Now our Bear only has 3 character points for skills, and this is insufficient for his plans. Thus, our Bear will accept some flaws, but only the kind that do not interfere with his majesty. Our Bear is Heroic, giving him 3 points because he cannot believe anyone could possibly stand in the way of his holy will. He will always do what is right and just, and 'others may try to use this to trap him'. They are welcome to goddamn try, they will get an 8 foot sword through the dick. Our Bear will also select Honorable, because he is a knight of honor and justice. Note that he does not actually have the Gift of Investiture (Knighthood). No-one has ever actually knighted our Bear. As he is immense and carrying plate armor and sword and shield, most will assume he is a real knight, or not correct him when he declares he is a Knight of S'Allumer (God). He will also take Overconfident for 3 more points, maxing out by taking all the personality traits an enormous man-slaying paladin was going to play anyway. 10 free points for being self-confident, just, and willing to face his problems Bear to Puny Person Who Cannot Fight Bear? Bear accepts this.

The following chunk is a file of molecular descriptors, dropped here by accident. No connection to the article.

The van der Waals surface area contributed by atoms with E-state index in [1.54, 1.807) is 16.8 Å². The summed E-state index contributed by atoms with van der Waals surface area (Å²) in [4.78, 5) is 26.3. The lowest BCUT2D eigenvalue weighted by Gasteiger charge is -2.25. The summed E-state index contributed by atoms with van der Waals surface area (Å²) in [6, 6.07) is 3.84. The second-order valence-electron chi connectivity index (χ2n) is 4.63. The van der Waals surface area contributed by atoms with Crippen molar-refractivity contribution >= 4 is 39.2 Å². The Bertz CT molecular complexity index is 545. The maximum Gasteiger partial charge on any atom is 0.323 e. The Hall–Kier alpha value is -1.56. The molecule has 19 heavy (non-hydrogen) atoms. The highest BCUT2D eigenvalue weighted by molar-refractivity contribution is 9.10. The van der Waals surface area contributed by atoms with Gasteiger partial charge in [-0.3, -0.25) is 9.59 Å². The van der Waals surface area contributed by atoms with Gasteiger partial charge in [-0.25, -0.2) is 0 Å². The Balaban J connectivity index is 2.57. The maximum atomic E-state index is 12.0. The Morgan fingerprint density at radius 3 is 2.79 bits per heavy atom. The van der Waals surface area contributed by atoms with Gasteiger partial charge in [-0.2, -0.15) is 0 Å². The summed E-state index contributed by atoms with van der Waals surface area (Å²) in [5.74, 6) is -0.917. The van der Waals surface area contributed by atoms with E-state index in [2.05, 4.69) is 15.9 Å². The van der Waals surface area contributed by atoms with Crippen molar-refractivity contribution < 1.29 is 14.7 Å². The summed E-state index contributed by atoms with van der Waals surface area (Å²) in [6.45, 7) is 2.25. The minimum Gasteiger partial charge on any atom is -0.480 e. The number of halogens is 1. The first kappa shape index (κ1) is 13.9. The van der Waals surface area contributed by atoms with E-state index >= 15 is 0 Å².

Bear can only take 5 points in a single skill at a time, so he will, because he is Bear, max out Sword. He will also take 3 in Resolve, 2 in Leadership, 1 in Oratory (he is very inspiring), and 2 in Dancing (He is allowed to have hobbies).